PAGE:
Your CARES Act stimulus check could be seized by the bank to pay off a balance. Fenters Ward is challenging this practice in court.
Today Fenters Ward received the first call from a Pittsburgh resident because a bank seized his stimulus check.
The customer received a call from a local branch of a national bank, where he no longer has an open account. He previously closed the account because of an ongoing dispute with the bank over fraudulent debit charges. There was a negative balance which he denied owing.
When the local branch realized the government was attempting to deposit the CARES Act Stimulus Check into the account, they called our client and told him they reopened the account without his knowledge, accepted the money, and applied the stimulus check to the negative balance. The bank only notified him after the fact.
Like a predator, the bank saw an opportunity and they took it! This man was given no warning, and no day in court to resolve the dispute.
After taking the money the bank offered him a small check if he would sign a release of claims, forfeiting his right to sue. He did not sign.
CARES Act Stimulus Check is Supposed to Help
These payments are supposed to help individuals and families put food on the table during this crisis, not enrich debt collectors and banks. How can we let this happen when it is clearly not our lawmaker’s intention?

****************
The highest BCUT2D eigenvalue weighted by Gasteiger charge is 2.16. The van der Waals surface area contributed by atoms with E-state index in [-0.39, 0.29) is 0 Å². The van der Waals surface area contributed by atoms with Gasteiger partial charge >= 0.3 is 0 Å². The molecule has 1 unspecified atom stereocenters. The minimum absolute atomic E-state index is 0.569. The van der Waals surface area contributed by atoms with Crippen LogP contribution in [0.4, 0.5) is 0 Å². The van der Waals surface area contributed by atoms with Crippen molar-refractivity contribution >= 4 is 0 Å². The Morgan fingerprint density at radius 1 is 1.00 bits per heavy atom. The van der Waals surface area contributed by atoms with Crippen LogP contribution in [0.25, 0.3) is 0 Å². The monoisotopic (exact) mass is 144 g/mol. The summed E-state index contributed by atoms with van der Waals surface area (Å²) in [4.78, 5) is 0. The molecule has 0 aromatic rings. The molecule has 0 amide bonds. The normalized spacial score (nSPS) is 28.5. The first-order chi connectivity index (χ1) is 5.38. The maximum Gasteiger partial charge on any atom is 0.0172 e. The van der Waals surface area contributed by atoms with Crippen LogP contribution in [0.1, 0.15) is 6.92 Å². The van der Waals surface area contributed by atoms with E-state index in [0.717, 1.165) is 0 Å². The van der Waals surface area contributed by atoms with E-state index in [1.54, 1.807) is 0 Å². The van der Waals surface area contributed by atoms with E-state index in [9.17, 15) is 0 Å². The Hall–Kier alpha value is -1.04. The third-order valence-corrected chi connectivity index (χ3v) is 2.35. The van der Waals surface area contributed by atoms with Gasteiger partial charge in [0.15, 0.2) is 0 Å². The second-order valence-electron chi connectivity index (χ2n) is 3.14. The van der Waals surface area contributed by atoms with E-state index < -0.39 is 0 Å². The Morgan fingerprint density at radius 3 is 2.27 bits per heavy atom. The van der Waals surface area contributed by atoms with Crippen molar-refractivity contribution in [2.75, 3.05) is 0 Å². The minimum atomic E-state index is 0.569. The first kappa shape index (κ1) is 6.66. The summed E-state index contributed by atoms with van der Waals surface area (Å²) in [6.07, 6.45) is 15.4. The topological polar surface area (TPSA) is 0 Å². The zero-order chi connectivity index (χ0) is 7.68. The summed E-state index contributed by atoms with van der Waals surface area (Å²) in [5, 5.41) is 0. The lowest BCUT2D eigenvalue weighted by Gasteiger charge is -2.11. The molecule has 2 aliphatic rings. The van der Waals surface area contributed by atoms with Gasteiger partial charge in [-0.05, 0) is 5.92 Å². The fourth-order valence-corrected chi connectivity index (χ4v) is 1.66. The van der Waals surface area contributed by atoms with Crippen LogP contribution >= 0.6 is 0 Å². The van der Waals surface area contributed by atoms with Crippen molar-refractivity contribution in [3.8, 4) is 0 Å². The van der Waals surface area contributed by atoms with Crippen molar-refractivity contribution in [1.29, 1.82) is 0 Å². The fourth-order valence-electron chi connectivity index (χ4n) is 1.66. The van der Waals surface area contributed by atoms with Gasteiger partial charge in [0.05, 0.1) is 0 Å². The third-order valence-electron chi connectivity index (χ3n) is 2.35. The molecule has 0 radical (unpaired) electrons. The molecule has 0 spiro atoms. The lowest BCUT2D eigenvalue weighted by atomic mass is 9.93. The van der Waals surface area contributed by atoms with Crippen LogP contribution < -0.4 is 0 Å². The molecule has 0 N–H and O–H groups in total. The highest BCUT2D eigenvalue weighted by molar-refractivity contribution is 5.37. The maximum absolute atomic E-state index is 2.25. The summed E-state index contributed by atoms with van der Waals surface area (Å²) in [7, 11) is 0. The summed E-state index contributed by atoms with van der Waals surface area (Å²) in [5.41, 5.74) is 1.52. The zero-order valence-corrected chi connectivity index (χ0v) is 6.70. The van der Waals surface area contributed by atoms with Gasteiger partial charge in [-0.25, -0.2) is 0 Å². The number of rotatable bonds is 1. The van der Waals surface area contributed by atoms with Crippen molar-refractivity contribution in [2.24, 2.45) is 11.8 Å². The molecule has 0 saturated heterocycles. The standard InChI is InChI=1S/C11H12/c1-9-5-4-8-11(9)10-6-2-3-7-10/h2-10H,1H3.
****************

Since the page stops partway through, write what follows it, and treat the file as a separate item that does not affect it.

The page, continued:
National media outlets, including Forbes, reported on this issue yesterday, calling this practice “Beyond Predatory”.
There is nothing in the CARES Act that stops a bank from seizing a persons payment and using it to pay off the individuals debts.
However, there are existing state and federal laws that may prohibit this practice. It is up to law firms like ours to challenge this behavior in court, and ensure residents get their CARES Act Stimulus Check for its intended purpose.
Our law firm is one of the largest private attorney general firms in Pennsylvania, which means we enforce consumer protection laws. We are known nationally for taking on large banks and debt buyers. We recovered over half a million dollars for consumers last year.
We intend to file a claim under the Fair Credit Extension Uniformity Act, and the Unfair Trade Practices Act, which prohibits “unfair” or “unconscionable” means to collect a debt. Unconscionable business practices are defined as those that are so unfair that it shocks the conscience.
Lawsuits like these remind us why it is important to have the necessary expertise to defend consumers against predatory businesses. The banks are counting on the fact that they can outsmart their customers. At our law firm we specialize in enforcing federal and state consumer protection laws on behalf of people like you. If we are successful in these cases, the consumer gets the money back, and the bank pays our attorney fees. That’s our state law. There no is no fee unless we are successful.
Unfortunately, this will happen to many Pennsylvanians. You or someone you know may need an attorney to fight the bank.
Know your rights. Call our law firm at 412-545-3016, or fill out a form on this website. Let us win your next fight.